Many holiday traditions date back hundreds -- if not thousands -- of years. And many of those traditions date to the "old country," depending on where family lineage goes.
The bakers at Fire Island Rustic Bakeshop in downtown Anchorage take this history seriously. They have many holiday favorites including babka and rugelach, however, their favorite is the German stollen, which is a traditional Christmas fruitcake.
"It's the most labor-intensive loaf we make," says head baker Jerry Lewanski. "I'm obsessed with making everything as flavorful as possible."
And they got started weeks ago.
In mid-November, Lewanski and his team peeled organic limes, lemons and grapefruits and then dipped the citrus rinds three times into alternating baths of boiling and cold water to blanch out the bitterness. The bakers then dipped the rinds into a boiling sugar solution three times before packing them into airtight containers of granulated sugar.
"When you bite into these things you really get an intense fruit flavor," Lewanski says.
Fire Island orders five varieties of dried fruit for the stollen from a wholesaler in Eugene, Ore. The bakers pour one bottle of Courvoisier cognac and two bottles of Bacardi dark rum over 30 pounds of dried plums, currents, cranberries, raisins, and cherries. The fruit soaks up the liquor for 24 hours, giving it a complex flavor.
Lewanski selected organic white flour for the stollen, but he also sprinkles in a tiny amount of flour ground from teff, a grass native to the highlands of Ethiopia. "The teff adds a little depth to the color and the flavor," Lewanski says. "It's slightly nutty, slightly earthy."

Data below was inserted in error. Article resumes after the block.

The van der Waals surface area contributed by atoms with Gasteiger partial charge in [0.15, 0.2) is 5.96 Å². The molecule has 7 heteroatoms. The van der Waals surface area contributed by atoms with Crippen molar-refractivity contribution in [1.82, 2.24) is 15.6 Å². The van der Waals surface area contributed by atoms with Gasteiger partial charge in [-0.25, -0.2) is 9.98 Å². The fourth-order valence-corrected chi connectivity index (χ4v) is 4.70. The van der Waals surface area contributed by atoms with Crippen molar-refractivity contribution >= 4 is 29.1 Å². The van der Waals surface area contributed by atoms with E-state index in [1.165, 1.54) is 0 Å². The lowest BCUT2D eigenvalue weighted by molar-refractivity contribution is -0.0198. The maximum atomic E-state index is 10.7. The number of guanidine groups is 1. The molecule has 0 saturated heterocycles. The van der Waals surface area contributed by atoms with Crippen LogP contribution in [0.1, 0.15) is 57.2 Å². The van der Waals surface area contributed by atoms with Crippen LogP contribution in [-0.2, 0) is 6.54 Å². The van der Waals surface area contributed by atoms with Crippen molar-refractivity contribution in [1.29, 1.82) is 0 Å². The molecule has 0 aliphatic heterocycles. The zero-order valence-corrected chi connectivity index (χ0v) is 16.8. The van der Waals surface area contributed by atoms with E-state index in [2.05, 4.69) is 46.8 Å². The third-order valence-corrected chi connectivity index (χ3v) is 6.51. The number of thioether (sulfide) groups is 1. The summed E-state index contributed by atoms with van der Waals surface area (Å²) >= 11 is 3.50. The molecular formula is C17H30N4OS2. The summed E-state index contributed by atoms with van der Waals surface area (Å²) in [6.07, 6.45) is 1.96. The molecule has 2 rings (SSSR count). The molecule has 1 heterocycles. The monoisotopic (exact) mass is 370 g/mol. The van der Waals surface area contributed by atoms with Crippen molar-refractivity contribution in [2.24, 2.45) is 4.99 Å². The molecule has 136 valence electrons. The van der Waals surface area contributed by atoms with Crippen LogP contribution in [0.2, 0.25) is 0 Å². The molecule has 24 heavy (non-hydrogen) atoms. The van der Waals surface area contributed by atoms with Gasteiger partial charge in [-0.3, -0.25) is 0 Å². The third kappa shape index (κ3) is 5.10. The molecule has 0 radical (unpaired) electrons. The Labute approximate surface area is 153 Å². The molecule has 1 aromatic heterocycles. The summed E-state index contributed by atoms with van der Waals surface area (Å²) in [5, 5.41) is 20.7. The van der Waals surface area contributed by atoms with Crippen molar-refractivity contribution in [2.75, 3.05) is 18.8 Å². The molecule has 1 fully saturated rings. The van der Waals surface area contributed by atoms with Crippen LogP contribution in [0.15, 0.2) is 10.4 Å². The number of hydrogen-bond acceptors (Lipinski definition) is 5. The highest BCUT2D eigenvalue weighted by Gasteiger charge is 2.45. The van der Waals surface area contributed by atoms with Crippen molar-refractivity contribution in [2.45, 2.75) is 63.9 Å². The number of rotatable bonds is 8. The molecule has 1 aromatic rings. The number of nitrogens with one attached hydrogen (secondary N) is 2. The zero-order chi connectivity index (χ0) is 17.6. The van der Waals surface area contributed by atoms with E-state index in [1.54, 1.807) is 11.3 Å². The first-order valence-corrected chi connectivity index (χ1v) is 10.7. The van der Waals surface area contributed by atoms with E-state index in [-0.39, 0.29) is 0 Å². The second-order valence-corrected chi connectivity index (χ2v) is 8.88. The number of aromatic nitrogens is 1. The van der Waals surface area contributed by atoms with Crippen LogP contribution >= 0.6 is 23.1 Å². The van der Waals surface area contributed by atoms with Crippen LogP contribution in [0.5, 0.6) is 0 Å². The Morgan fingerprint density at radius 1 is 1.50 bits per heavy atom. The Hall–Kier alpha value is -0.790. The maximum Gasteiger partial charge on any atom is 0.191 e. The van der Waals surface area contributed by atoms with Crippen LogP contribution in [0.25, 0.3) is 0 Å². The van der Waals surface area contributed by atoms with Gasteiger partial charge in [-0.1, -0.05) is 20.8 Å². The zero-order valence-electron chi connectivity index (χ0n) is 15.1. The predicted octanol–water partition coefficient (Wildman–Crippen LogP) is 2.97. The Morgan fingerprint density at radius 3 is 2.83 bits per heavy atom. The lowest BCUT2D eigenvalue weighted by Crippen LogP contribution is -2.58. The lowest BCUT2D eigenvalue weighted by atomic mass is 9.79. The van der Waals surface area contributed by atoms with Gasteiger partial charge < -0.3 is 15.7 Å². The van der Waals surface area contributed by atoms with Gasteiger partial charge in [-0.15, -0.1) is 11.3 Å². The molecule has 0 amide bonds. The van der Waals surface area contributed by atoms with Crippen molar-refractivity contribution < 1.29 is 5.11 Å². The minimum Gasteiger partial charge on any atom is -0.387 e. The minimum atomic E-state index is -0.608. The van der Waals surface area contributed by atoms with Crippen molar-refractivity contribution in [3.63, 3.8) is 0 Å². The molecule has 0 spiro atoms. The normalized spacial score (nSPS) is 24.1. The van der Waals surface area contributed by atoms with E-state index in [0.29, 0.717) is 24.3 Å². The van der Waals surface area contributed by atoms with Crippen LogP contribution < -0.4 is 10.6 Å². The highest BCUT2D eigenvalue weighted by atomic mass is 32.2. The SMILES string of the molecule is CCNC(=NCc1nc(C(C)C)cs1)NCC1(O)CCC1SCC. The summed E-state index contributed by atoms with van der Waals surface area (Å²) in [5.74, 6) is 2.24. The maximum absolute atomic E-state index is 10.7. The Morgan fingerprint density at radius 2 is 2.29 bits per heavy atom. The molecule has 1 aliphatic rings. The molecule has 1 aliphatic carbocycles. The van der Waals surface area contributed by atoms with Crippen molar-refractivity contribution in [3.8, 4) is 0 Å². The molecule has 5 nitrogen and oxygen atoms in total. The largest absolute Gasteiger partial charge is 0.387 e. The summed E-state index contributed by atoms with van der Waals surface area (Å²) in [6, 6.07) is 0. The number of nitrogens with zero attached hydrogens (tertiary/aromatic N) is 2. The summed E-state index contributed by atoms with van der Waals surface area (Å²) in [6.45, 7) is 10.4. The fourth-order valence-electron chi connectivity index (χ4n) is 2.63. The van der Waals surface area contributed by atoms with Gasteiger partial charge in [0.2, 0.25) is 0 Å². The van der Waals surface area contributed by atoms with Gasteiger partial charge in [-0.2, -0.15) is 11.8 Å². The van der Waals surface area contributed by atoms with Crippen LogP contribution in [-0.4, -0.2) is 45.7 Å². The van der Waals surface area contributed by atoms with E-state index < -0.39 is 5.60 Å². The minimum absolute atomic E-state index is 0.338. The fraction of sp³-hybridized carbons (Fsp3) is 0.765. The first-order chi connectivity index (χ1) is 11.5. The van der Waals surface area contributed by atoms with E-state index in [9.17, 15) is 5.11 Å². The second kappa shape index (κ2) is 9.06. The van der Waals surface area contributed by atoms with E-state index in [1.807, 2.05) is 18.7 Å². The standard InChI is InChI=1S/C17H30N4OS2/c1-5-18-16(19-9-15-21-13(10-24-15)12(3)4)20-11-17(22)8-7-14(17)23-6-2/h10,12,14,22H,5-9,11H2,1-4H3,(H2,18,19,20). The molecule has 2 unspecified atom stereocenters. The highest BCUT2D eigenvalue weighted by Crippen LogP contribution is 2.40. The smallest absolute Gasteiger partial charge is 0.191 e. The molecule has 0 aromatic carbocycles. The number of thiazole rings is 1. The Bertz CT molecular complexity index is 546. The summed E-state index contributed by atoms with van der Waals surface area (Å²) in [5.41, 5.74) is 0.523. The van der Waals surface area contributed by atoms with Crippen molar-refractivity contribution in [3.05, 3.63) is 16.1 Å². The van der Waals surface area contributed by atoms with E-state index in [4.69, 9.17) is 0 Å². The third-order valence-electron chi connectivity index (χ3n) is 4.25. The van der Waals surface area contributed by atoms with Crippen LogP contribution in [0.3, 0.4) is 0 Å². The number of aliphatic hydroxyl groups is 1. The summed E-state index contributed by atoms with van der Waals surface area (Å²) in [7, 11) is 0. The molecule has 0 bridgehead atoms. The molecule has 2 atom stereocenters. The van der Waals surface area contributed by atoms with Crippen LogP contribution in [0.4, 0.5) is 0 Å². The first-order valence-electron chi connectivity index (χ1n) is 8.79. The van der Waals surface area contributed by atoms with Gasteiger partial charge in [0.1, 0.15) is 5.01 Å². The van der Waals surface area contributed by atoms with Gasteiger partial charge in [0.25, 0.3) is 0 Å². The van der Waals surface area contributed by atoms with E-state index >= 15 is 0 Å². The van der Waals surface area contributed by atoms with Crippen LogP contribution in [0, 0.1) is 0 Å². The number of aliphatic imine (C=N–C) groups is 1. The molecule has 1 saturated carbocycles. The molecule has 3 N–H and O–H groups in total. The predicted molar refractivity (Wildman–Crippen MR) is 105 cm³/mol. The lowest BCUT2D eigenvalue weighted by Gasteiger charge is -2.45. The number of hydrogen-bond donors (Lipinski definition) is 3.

The soaked fruit makes the loaves difficult to form, but once that task is complete the stollen needs just 30 minutes in the Fire Island oven and a final brush of organic butter and sugar before the four-week process is complete.
"Quick approaches to baking don't work. I'm totally convinced it takes that amount of time to get a product that really sets a standard for flavor," Lewanski says. "And our German customers love it."
It's a taste of the old country with a current stamp of approval.
Tanner crab, other seafood
The Alaska Marine Conservation Council is offering tanner crab caught around Kodiak Island to Anchorage and Kodiak residents through the Catch of the Season project.
The crab, which should be available shortly after the season opens Jan. 15, will be delivered as cooked, frozen leg clusters. Boxes are available in two sizes: 10 pounds for $150 or 25 pounds for $350. Deliveries are only available in Anchorage and Kodiak.
To subscribe, contact the council at 277-5357. The deadline to subscribe is Jan. 13. Gift certificates are available for the holidays.
The Johnson family will have seafood available in Southcentral through the end of the week. The familiar truck and hand-painted seafood signs will be in the following locations: the Shell station at DeBarr Road and Boniface Parkway in Anchorage today; in Seward and Wasilla on Thursday; at the Lucky Wishbone parking lot in Anchorage and at the Gold Mine Gift Store in Homer on Friday. Hours are 10 a.m. to 5:30 p.m. at each location. Seafood options include Kodiak scallops, Alaska side stripe shrimp and cold-smoked king and sockeye salmon.
From the market
Today's Center Market at the Mall at Sears will have many of the regular vendors as the holidays near.
The Rempel Family Farm will have sugar pumpkins, stripetti squash, jumbo pink banana squash, carrots, parsnips, three varieties of beets, green cabbage and seven varieties of potatoes.
Duane Clark will be at the market with Alaska grass-fed beef, free-range chicken, Alaska seafood, and chicken and duck eggs. Matanuska Creamery will have eggnog, cheese and butter, and Northern Lights Mushrooms will have a variety of mushrooms.
The market is open 11 a.m. to 6 p.m.
Steve Edwards lives and writes in Anchorage. If you have a suggestion for a future Market Fresh column, please contact him at email@example.com.